Cheering along the local sidelines at football games takes plenty of skill and an ability to focus and perform in front of a crowd. But doing so on the big stage, among the best cheer squads from around the country and with a national title on the line, is something else for a group of 13-year-olds. Members of the Newtown Youth Cheerleading D13 team managed to overcome their nerves and rise to the top. They jumped, tumbled, and danced to a title at the American Youth Cheer National Championship, in Lakeland, Fla., on December 13. Newtown was tops among a dozen teams representing nine regions that competed at Lakeland Center Arena, about an hour outside of Orlando.
Years of working at supporting the game of golf has allowed Bill Flood to rise in the ranks. Earlier this month, after seven years of service to the Connection Section PGA, he was elected as the 34th president of the Connecticut Section PGA. Now, it’s time to roll up the sleeves and get down to business or — to put it another way — get out the wedge and dig out of the rough. Flood hopes to encourage prospective golfers to get involved and find the patience and dedication to stick with the game and help build interest in driving, putting, and chipping on the courses. Flood said he and a team of PGA officials will spend time working on player development with a creative approach. “We need to attract more juniors and more ladies to the game of golf,” Flood said. “My mantra will really be about trying to get new players into the game and making it fun.” He said an example of how the game can be simplified and, thus, made more enjoyable for beginners, is to move tees forward to create a shorter course for golfers getting accustomed to swinging clubs. He’s optimistic it’ll catch on once young players get a taste of golf.
The days of leather football helmets gave way to hard-shelled head protectors three-quarters of a century ago — just one example of how football equipment has been improved for safety reasons, particularly with the head in mind, throughout the years. So, why not some schedule alterations as part of the efforts to limit injuries among hard-hitting athletes too? On Saturday, December 6, Newtown High School’s football team took on Xavier of Middletown (see related story) in the semifinals of the newly/temporarily formed Class LL-Small division of the state football playoffs. The Nighthawks and Xavier were among eight state qualifying teams in Class LL with a one in four chance of winning a state title. Wait, the numbers don’t add up? No, that math is accurate.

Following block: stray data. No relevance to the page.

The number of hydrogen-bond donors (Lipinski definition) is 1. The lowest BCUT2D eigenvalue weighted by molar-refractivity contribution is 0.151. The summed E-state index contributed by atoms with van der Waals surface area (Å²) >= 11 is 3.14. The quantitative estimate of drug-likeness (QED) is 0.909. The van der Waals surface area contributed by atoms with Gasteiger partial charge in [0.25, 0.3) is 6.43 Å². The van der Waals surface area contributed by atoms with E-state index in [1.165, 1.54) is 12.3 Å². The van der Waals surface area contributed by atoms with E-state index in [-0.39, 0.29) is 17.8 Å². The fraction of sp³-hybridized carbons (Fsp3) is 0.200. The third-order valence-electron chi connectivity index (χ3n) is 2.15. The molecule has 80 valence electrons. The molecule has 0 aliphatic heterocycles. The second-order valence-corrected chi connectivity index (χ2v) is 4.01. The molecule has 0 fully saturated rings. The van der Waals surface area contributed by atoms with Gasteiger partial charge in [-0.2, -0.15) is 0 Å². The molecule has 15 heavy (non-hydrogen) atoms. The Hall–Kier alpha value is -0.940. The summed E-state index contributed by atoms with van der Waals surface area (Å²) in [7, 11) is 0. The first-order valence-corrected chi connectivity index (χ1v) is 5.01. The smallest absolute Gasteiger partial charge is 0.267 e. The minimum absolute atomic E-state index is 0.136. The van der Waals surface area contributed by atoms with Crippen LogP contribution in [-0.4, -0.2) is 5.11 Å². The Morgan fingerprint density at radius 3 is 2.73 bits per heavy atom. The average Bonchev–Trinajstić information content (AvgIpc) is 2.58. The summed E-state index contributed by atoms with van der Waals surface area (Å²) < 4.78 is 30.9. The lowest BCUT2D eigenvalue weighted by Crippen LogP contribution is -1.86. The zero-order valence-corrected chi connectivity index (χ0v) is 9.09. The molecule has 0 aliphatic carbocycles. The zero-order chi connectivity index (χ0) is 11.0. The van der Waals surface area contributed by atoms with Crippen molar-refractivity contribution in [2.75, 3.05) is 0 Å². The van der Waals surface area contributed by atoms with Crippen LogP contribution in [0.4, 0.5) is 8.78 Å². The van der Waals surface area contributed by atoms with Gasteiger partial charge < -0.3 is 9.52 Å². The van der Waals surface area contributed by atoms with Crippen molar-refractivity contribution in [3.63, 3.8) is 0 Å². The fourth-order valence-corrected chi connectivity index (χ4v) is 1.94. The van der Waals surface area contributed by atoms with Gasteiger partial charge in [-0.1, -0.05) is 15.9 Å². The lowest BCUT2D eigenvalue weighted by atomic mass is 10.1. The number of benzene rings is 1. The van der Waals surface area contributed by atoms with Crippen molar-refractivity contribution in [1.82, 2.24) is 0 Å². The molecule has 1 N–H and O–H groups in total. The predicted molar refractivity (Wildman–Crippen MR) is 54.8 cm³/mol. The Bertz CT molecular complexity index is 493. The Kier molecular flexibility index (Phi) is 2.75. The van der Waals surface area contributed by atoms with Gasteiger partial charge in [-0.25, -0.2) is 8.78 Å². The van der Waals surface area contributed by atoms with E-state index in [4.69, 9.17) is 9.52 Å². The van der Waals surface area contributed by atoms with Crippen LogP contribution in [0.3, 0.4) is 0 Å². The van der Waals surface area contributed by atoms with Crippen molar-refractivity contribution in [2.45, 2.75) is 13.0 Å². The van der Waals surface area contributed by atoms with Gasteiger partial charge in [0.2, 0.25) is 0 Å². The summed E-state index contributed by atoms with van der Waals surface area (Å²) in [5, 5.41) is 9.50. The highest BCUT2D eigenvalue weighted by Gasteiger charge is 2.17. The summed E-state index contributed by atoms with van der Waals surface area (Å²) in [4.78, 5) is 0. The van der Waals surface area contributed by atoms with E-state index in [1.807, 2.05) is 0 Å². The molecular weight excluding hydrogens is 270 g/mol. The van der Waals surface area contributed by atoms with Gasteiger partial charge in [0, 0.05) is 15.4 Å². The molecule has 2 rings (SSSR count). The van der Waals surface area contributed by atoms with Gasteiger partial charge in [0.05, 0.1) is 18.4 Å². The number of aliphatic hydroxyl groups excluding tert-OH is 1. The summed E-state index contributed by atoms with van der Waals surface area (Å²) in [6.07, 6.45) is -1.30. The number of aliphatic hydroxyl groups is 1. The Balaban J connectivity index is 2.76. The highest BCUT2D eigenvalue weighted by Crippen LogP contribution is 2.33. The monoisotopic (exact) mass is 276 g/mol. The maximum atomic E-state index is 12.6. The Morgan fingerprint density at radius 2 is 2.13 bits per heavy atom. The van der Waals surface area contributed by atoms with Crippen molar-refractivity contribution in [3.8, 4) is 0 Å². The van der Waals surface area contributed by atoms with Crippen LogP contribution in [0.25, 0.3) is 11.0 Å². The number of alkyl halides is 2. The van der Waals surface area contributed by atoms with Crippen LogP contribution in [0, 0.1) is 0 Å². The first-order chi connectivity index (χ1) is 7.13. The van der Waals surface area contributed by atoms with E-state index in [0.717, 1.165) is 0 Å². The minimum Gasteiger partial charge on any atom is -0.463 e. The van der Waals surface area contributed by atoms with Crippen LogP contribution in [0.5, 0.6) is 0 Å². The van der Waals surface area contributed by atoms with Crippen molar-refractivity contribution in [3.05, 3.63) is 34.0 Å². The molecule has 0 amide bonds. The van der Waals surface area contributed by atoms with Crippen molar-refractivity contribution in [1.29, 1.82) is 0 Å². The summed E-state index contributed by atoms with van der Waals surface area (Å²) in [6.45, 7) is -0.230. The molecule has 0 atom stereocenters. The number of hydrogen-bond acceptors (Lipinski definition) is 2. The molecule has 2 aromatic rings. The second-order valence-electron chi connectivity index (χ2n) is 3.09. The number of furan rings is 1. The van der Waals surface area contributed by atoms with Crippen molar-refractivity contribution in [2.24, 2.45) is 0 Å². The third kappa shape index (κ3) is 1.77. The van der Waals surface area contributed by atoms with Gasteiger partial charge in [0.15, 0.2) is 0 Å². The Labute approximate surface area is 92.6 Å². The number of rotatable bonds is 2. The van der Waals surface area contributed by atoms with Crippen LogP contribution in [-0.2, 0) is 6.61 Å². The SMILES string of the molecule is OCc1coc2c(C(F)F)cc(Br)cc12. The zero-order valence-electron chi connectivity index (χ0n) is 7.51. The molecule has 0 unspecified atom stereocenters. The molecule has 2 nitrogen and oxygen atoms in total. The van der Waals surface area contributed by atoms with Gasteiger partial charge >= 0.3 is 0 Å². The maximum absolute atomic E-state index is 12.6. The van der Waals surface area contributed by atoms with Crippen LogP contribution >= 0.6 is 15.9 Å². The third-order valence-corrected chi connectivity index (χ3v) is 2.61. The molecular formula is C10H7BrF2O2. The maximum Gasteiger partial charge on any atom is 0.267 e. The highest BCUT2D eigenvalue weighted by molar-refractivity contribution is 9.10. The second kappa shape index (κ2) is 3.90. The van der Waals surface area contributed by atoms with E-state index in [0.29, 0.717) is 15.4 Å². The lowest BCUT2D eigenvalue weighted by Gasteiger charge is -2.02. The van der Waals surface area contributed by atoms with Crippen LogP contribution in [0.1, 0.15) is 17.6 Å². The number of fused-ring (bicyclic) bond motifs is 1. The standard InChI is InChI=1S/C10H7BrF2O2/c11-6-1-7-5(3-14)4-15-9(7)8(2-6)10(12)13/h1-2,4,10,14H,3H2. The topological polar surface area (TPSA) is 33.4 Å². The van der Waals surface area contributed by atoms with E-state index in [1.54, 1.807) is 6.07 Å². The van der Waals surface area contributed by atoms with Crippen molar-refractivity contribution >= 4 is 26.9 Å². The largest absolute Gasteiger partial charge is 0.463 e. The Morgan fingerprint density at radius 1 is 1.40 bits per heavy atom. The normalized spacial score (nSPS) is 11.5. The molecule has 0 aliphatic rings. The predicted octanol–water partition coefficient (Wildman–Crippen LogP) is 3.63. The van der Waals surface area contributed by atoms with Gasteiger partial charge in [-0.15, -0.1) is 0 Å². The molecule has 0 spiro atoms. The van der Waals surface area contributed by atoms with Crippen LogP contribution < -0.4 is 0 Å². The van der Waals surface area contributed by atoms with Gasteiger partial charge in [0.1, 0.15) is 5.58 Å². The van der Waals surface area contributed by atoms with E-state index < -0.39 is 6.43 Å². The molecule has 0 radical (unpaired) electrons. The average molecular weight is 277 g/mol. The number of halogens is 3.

Newtown High School’s girls’ basketball team began the season with a clash against old rival Lauralton Hall of Milford on December 10. The host Nighthawks led from start to finish, fended off a second-half Crusader rally, and won 41-35. Lauralton, a former South-West Conference foe of Newtown’s, is in its first season in the Southern Connecticut Conference. The Nighthawks got ten points from Haley Ryan, eight from Mali Klorczyk, and seven apiece from Sarah Lynch and Lauren Wilcox. The visitors erased a 23-16 second-half deficit to eventually tie the score at 28 apiece in the fourth quarter. Newtown’s Olyvia Shaw converted a 3-point play to cap the third quarter scoring, and it was 28-24 heading to the fourth.